Members of the Adnyamathanha and Barngarla communities gathered in Port Augusta for an information session about the national radioactive waste management facility.
Representatives from the Department of Industry, Innovation and Science (DIIS), Australia's Nuclear Science and Technology Organisation (ANSTO), engineering firm AECOM and heritage group RPS were all present to provide information about the facility.
Community members were able to ask the experts any questions about the current status of the project and what functions the potential facility would serve.
Nuclear Taskforce Principal Advisor Bruce Wilson said questions were asked about the process for siting the facility, cultural heritage studies, technical suitability, jobs and security.
“The elders wanted us to provide the facts, and more broadly this was a great chance to let people know how important nuclear medicine and research is, and how the by-products are safely managed," Mr Wilson said.
“The Department would like to offer its thanks to those who took the time out to participate in this information session, and also thank the community for its patience during this process.”
The session was organised at the request of Adnayamathanha elders Tiger McKenzie and Angelina Stuart to give locals more information about the proposed facility.
Ms Stuart said the session was well-attended and very informative, presenting "new information and facts, instead of the bad image".
“It was 231 years ago that Aboriginal life changed. My generation was the last of my family to be born in the bush and we can’t look back, we need to look forward and we need a strong future,” she said.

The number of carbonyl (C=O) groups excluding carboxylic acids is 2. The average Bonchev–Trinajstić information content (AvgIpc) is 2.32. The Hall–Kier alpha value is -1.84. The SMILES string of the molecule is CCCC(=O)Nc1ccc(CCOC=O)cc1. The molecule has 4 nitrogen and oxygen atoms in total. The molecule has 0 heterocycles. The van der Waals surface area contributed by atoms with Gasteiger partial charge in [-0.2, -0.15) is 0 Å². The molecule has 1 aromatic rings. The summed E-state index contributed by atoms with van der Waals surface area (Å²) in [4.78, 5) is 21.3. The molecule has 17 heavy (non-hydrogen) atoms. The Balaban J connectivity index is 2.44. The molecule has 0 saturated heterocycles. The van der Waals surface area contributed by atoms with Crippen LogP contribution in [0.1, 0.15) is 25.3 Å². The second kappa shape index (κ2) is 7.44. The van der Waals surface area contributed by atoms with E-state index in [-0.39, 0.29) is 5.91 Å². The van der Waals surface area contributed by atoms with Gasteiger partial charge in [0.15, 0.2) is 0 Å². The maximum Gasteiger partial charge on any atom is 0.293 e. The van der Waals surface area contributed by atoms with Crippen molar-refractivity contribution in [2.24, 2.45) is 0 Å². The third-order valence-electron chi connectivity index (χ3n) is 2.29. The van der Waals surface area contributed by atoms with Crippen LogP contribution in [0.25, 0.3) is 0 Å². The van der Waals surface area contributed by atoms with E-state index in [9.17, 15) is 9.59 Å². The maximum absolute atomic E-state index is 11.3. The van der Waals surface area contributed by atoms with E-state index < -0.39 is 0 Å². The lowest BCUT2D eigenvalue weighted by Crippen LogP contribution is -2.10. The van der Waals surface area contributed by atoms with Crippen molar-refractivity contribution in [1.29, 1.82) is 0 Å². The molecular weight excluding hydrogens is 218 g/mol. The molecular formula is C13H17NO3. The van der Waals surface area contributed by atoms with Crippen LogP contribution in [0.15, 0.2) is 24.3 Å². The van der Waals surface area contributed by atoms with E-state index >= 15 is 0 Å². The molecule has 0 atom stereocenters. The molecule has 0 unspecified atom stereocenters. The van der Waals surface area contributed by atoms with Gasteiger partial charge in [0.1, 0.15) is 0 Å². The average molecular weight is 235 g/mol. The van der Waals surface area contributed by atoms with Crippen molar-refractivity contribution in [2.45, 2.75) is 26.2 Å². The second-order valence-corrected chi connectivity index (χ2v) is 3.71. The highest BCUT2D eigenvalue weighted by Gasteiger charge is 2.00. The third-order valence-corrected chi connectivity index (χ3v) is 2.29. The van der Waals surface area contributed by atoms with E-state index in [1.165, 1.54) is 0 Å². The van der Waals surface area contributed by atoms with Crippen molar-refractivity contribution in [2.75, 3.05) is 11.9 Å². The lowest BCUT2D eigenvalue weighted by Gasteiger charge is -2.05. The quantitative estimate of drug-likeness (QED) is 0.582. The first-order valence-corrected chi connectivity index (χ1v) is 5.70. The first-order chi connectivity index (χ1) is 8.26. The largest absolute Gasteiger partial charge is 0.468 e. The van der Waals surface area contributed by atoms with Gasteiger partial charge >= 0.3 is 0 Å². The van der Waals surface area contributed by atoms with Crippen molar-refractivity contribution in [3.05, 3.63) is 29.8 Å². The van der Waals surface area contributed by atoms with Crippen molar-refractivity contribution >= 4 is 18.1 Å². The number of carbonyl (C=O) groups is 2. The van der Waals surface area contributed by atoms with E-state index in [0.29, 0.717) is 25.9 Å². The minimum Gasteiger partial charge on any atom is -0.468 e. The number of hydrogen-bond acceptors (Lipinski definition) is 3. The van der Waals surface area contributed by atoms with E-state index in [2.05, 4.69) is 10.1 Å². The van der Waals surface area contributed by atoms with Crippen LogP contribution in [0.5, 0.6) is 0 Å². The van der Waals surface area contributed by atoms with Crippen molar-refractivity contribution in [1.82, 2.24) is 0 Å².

“The best future we can secure for the next generation is one where our people have opportunities and jobs, and our community has strength.
“This is my land and I value it and I would never do anything to threaten it, or the flora and the fauna, the kangaroo or the lizard."
Mr McKenzie said the session provided information about heritage assessment, flora, fauna, transport and safety.
“It was great to see so many of our people turn up and engage in this process. The meeting was well done, where people asked questions and participated, even if they didn’t agree," he said.
“The presentation showed the facility site would be well away from the sacred sites and the creek.”
The potential facility has divided opinions in both Hawker and Kimba, with community members protesting against the project on multiple occasions.
The most recent protest was held at the steps of Parliament House in Adelaide in November 2018.